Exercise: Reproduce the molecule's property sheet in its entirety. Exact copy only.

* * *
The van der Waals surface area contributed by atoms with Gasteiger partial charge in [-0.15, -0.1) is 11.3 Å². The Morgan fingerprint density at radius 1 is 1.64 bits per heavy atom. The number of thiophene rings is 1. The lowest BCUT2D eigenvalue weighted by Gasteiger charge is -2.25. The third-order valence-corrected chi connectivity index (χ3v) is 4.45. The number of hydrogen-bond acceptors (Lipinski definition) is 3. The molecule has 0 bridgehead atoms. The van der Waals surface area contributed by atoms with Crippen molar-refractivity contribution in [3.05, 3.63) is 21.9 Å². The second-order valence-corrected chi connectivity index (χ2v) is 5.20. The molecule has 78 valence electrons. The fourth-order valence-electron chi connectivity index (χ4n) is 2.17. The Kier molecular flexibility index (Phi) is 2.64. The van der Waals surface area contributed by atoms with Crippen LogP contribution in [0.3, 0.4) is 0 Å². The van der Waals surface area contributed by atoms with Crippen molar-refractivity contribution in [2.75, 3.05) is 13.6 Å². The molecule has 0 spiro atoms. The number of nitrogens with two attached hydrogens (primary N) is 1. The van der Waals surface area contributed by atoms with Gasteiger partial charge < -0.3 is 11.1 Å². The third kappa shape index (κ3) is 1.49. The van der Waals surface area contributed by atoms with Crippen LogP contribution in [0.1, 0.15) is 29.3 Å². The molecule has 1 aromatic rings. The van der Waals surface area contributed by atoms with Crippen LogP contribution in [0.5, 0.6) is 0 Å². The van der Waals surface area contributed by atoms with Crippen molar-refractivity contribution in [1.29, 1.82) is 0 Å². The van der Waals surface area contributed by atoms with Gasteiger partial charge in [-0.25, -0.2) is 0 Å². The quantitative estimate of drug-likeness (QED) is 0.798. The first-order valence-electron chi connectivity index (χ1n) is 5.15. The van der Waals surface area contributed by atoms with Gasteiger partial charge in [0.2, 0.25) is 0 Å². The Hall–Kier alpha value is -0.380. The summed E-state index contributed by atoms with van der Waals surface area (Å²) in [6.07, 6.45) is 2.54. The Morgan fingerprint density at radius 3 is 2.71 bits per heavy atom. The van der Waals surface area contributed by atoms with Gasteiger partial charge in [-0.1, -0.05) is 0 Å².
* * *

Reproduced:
The van der Waals surface area contributed by atoms with Gasteiger partial charge in [-0.15, -0.1) is 11.3 Å². The Morgan fingerprint density at radius 1 is 1.64 bits per heavy atom. The number of thiophene rings is 1. The lowest BCUT2D eigenvalue weighted by Gasteiger charge is -2.25. The third-order valence-corrected chi connectivity index (χ3v) is 4.45. The number of hydrogen-bond acceptors (Lipinski definition) is 3. The molecule has 0 bridgehead atoms. The van der Waals surface area contributed by atoms with Crippen molar-refractivity contribution in [3.05, 3.63) is 21.9 Å². The second-order valence-corrected chi connectivity index (χ2v) is 5.20. The molecule has 78 valence electrons. The fourth-order valence-electron chi connectivity index (χ4n) is 2.17. The Kier molecular flexibility index (Phi) is 2.64. The van der Waals surface area contributed by atoms with Crippen LogP contribution in [0.3, 0.4) is 0 Å². The van der Waals surface area contributed by atoms with Crippen molar-refractivity contribution in [2.75, 3.05) is 13.6 Å². The molecule has 0 spiro atoms. The number of nitrogens with two attached hydrogens (primary N) is 1. The van der Waals surface area contributed by atoms with Gasteiger partial charge < -0.3 is 11.1 Å². The third kappa shape index (κ3) is 1.49. The van der Waals surface area contributed by atoms with Crippen LogP contribution in [0.1, 0.15) is 29.3 Å². The molecule has 1 aromatic rings. The van der Waals surface area contributed by atoms with Crippen LogP contribution in [0.5, 0.6) is 0 Å². The van der Waals surface area contributed by atoms with Crippen molar-refractivity contribution in [1.29, 1.82) is 0 Å². The van der Waals surface area contributed by atoms with Gasteiger partial charge in [-0.25, -0.2) is 0 Å². The quantitative estimate of drug-likeness (QED) is 0.798. The first-order valence-electron chi connectivity index (χ1n) is 5.15. The van der Waals surface area contributed by atoms with Gasteiger partial charge in [0.2, 0.25) is 0 Å². The Hall–Kier alpha value is -0.380. The summed E-state index contributed by atoms with van der Waals surface area (Å²) in [6.07, 6.45) is 2.54. The Morgan fingerprint density at radius 3 is 2.71 bits per heavy atom. The van der Waals surface area contributed by atoms with Gasteiger partial charge in [-0.1, -0.05) is 0 Å².